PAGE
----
High Blood Pressure and Kidneys

The Risks of Kidney Failure With High Blood Pressure

All racial groups have some risk of developing kidney failure from high blood pressure. African Americans, however, are more likely than Caucasians to have high blood pressure and to develop kidney problems from it -- even when their blood pressure is only mildly elevated. In fact, African Americans are six times more likely than Caucasians to develop hypertension-related kidney failure.
 
People with diabetes also have a substantially increased risk of developing kidney failure. People who are at risk, both because of their race and because of diabetes, should begin early management of high blood pressure.
 

Symptoms and Diagnosis

Most people with high blood pressure have no symptoms. The only way to know if your blood pressure is high is to have a health professional measure it with a blood pressure reading. The result is expressed as two numbers. The top number, which is called the systolic pressure, represents the pressure when your heart is beating. The bottom number, which is called the diastolic pressure, shows the pressure when your heart is resting between beats.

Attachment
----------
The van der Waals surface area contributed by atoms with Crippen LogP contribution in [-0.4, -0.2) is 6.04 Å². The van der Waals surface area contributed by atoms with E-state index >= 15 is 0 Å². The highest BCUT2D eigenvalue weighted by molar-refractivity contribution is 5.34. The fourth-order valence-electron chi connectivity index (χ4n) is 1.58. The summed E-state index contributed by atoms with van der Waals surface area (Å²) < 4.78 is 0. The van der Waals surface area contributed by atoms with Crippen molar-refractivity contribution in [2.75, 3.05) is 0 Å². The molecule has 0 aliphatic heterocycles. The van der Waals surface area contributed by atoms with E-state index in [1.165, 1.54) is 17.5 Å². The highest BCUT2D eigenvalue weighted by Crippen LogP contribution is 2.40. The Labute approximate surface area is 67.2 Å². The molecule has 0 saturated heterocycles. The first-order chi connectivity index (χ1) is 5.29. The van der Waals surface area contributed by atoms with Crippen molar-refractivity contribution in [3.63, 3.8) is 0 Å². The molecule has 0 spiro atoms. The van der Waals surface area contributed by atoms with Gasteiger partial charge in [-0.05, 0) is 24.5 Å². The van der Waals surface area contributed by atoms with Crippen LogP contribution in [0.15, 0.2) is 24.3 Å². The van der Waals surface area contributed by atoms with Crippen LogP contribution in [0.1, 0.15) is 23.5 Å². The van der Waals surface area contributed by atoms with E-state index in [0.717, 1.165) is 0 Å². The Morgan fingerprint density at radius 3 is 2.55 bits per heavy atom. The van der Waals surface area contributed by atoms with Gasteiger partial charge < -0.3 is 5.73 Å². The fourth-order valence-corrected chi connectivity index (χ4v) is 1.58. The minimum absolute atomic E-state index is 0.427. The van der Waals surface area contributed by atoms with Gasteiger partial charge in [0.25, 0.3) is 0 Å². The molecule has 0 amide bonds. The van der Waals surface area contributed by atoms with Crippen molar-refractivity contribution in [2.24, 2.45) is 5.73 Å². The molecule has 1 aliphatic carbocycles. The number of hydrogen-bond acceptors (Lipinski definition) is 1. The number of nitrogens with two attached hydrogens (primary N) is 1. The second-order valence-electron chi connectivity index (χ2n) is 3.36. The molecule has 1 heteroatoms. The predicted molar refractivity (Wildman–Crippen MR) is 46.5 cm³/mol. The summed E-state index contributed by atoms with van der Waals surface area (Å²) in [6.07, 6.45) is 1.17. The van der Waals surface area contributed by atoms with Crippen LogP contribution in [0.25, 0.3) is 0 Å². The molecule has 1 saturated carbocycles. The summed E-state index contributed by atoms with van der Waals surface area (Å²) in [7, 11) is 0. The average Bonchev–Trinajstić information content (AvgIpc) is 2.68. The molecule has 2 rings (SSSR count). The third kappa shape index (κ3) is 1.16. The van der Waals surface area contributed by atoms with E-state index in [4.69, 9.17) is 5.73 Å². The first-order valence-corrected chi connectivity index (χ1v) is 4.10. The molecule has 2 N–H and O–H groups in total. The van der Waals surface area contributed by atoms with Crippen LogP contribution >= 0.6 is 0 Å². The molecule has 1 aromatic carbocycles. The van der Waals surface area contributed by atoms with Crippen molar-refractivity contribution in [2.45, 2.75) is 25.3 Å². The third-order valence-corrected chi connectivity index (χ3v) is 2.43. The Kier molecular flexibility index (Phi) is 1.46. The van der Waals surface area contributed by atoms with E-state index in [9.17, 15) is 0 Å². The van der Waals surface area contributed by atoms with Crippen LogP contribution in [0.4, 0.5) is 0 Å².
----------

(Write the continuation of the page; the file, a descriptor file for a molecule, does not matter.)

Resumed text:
Generally, your blood pressure is considered normal if it stays below 120/80 (expressed as "120 over 80"), although extremely low blood pressure can also be a health concern.
 
People with a systolic blood pressure of 120 to 139 or a diastolic blood pressure of 80 to 89 have a condition called prehypertension and should adopt health-promoting lifestyle changes to prevent diseases of the heart and blood vessels. If your systolic blood pressure is consistently 140 or higher, or your diastolic pressure is 90 or higher, you have high blood pressure and should talk with your doctor about the best ways to lower it.
 
Kidney damage, like hypertension, can be unnoticeable and detected only through medical tests. Blood tests will show whether your kidneys are removing wastes efficiently. Your doctor should order tests to measure your serum creatinine level. Having too much creatinine in your blood is a sign that you have kidney damage. The doctor should use the serum creatinine level to estimate the main kidney function called glomerular filtration rate, or GFR.
 
Another sign is proteinuria, or protein in your urine. Proteinuria has also been shown to be associated with heart disease and damaged blood vessels.
 
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